About Nuisance Groundhogs
The groundhog, commonly called woodchuck or whistle pig, is a large rodent of the family Sciuridae. Groundhogs have four incisor teeth, which grow around 1.6 mm per week. Adult groundhogs range anywhere from 15 to 24 inches in length and weigh anywhere between 5 and 13 pounds.
Groundhogs are primarily active during the day, usually feeding early in the morning. They are herbivores and eat a variety of vegetables, including soybeans, peas, carrot tops, fruits, and grasses. Human activity has increased food access and abundance, allowing the groundhog to thrive.
Habits & Habitat
The groundhog prefers the open country and the edges of woodland and is rarely far from its burrow entrance. Most people probably see the groundhog as a weather predictor; however, those forecasts are a mixed bag, only accurate a third of the time. Groundhogs are lonely creatures, spending their summers and falls overfeeding for winter hibernation. They eat over a pound of food per sitting.
Groundhogs are excellent diggers; they can dig both simple and complex burrow systems. Most burrows are 24 to 32 feet long and from two to five feet deep, with two to a dozen entrances. The main entrance is often the most noticeable, with a large mound of freshly dug dirt nearby. The other, less visible entries are used for escaping from predators which include man, dogs, coyote, foxes, and hawks. Groundhogs rely on their keen sense of smell and hearing to detect danger.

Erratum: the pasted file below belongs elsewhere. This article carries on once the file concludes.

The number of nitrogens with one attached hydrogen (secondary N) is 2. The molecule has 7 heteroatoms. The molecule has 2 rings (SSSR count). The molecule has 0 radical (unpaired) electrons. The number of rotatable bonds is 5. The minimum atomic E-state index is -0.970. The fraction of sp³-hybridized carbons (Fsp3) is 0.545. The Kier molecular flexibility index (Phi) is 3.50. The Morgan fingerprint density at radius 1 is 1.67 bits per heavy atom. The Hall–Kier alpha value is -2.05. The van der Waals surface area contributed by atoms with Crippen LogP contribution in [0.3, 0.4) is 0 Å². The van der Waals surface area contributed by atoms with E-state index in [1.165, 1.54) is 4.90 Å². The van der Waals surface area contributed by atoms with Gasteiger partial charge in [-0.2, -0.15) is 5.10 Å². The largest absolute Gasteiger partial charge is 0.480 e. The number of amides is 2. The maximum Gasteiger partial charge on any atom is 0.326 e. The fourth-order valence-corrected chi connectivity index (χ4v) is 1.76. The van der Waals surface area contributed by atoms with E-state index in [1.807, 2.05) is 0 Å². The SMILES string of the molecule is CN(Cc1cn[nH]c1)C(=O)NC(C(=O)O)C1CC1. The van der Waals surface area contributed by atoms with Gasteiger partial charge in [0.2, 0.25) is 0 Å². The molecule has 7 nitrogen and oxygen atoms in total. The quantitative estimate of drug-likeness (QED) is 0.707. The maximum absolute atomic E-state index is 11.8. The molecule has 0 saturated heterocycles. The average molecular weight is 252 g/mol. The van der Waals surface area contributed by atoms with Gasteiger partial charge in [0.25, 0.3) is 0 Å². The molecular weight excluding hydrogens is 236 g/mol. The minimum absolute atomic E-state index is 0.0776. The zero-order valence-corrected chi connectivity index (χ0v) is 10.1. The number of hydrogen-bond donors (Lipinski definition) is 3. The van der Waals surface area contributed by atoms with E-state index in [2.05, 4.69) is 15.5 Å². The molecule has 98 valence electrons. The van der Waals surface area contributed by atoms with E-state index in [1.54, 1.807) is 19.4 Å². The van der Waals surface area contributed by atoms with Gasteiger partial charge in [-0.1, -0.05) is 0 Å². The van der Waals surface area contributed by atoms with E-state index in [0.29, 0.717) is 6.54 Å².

Problems Groundhogs Cause
In summary, groundhogs may:
- Damage crops by feeding in farm fields and/or home gardens
- Burrow holes and dirt mounds which hamper the operation of farm equipment and can pose a threat to farm animals
- Damage fruit and decorative trees caused by gnawing for scent marking or sharpening their claws and teeth
- Cause rabies in humans, which can be fatal if left untreated
- Damage building foundations and farm ponds
- Dens of groundhogs provide homes for other wild animals, including skunks and red foxes
Groundhogs like to burrow in fields and farms, along fences and roadsides, and near building foundations or the roots of trees, leaving mounds of soil at the dig site. These animals frequently invade farms and gardens, eating or destroying vegetables and plants. Although groundhogs are slow runners, they scamper quickly to their dens when they sense danger.
Groundhogs are considered a nuisance as they also damage building foundations, create unwanted holes on lawns, and cause outages from gnawing on underground electrical wires.
Groundhogs hardly come in contact with people, so they pose no significant public health issue. Though, they are capable of carrying fleas, ticks, and rabies.
Groundhogs may sometimes den in crawlspaces, so it is essential to:
- Inspect your home for entry points, including but not limited to broken vent covers or holes dug in your foundation.
- Seal all crevices and cracks, and install a mesh cover over chimneys and other openings.
If you suspect groundhogs in your property, contact a licensed wildlife control professional to advise the best method to get rid of the groundhog. Groundhogs are one of the most common wild animals that invade homes. Proactive nuisance pest control is necessary, as groundhogs are common carriers of rabies, a disease that is potentially fatal if left untreated.